Recently Discovered Fungus Presents Trouble for Farming Co-Op
By Mira Ming Wei
Foundation City, Renaissance – Altina Mernatii has been a farmer her whole life, first on her family’s home farm on Kobam V, Mernatii now runs the Prospect Farming Co-Op outside of Foundation City on Renaissance, Origin. The stated goals of Prospect Farming are to introduce popular crops to Renaissance in order to reduce the colony’s import reliance from outsystem. However, a recent fungal infection is causing trouble for Prospect, and several of their pilot fields are currently in jeopardy. We interviewed Mernatii at the pilot plots outside Foundation.
“Altina, what exactly is happening to the crops out here?”
“Its not like anything I’ve ever seen Mira. The Amarrian Wheat, the tomatoes, and the onions are all infected with this fungus.” Camera photoge shows row after row of young plants sprouting with odd orange and purple growths and splotches of the infectious fungus.
“Do you believe that this infection can be recovered from?”
“I think so. I’ve been farming since I was old enough to hold a hoe, and half the co-op members have been farming even longer then me. If anyone can figure it out, its us.”
Despite Mernatii’s confidence, many are less optimistic that a solution can be found. The fungus releases a number of toxic chemicals into the plants as it breaks them down, killing the plant and making the grains unsuitable for human consumption. Of the twelve fields that make up their test plots, the fungal infection has been detected in three of them.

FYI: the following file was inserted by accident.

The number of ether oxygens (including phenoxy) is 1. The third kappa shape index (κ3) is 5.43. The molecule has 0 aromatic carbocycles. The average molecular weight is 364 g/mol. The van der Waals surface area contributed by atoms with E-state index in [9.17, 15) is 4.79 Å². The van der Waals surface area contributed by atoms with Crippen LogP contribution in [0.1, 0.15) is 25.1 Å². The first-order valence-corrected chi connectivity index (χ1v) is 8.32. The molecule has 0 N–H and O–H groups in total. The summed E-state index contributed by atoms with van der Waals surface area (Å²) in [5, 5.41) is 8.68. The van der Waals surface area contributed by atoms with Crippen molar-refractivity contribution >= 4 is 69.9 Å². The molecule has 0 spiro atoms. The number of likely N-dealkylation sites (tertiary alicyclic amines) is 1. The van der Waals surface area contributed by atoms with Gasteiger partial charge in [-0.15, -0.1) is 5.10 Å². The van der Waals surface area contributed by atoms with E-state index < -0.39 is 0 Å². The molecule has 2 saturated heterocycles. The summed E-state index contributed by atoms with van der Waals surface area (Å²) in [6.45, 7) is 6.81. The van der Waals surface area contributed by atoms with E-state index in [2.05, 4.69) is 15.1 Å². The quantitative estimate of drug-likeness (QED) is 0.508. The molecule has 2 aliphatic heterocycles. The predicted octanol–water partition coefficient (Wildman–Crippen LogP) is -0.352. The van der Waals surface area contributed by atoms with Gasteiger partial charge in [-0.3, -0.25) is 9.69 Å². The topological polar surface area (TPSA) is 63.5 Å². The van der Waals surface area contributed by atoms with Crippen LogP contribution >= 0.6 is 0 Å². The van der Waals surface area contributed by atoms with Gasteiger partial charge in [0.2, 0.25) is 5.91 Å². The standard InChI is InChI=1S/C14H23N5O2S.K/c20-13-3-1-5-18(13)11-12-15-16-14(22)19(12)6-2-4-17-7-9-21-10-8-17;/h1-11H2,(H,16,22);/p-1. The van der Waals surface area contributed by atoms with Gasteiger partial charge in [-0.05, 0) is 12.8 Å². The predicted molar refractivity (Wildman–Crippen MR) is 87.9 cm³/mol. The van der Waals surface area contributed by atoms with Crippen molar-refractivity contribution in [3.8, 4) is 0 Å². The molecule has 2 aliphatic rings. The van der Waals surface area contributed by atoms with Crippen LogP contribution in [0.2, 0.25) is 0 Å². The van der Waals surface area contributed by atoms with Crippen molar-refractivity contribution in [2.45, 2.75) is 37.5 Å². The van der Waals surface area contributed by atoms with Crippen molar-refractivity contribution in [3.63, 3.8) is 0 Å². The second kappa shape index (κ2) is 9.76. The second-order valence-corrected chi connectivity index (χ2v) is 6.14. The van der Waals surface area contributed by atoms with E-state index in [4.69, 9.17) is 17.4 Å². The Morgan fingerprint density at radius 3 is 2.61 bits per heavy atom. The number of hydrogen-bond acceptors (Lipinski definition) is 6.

Faust Ngenobar is a microbiologist with the Renaissance Anchorage department of xenobiology. We were recently able to secure an interview with him on the scale of the issue.
“The fungus is in the soil. We’ve detected it in several diverse locations across the Foundation area.” Says Ngenobar when asked about the pervasiveness of the infection.
“Is it likely that the fungus can be isolated or killed?”
“Its unlikely, and it may play an important role in the local ecology that we’ve yet to identify. This is the issue with importing plants and animals from offworld. We don’t know what sort of synergistic effects the new species will have on the local flora and fauna.”
“Is it true that your department is advising the discontinuation of the importation of plants to Renaissance for farming?”
“Yes Mira we are. Renaissance is a world of beautiful and incredible biodiversity. We think its more important to preserve and learn to live with the local environment than to replace it with outsystem variants. We’ve already identified several grain-analogs that are suitable for human consumption, and I can personally say make quite tasty bread.”
A petition is currently making rounds among some of the departments to forbid the further importing of flora and fauna to Renaissance. The board of Coordinators has declined to comment on the situation. I’m Mira Ming Wei, and you’re reading Transhumanity Today.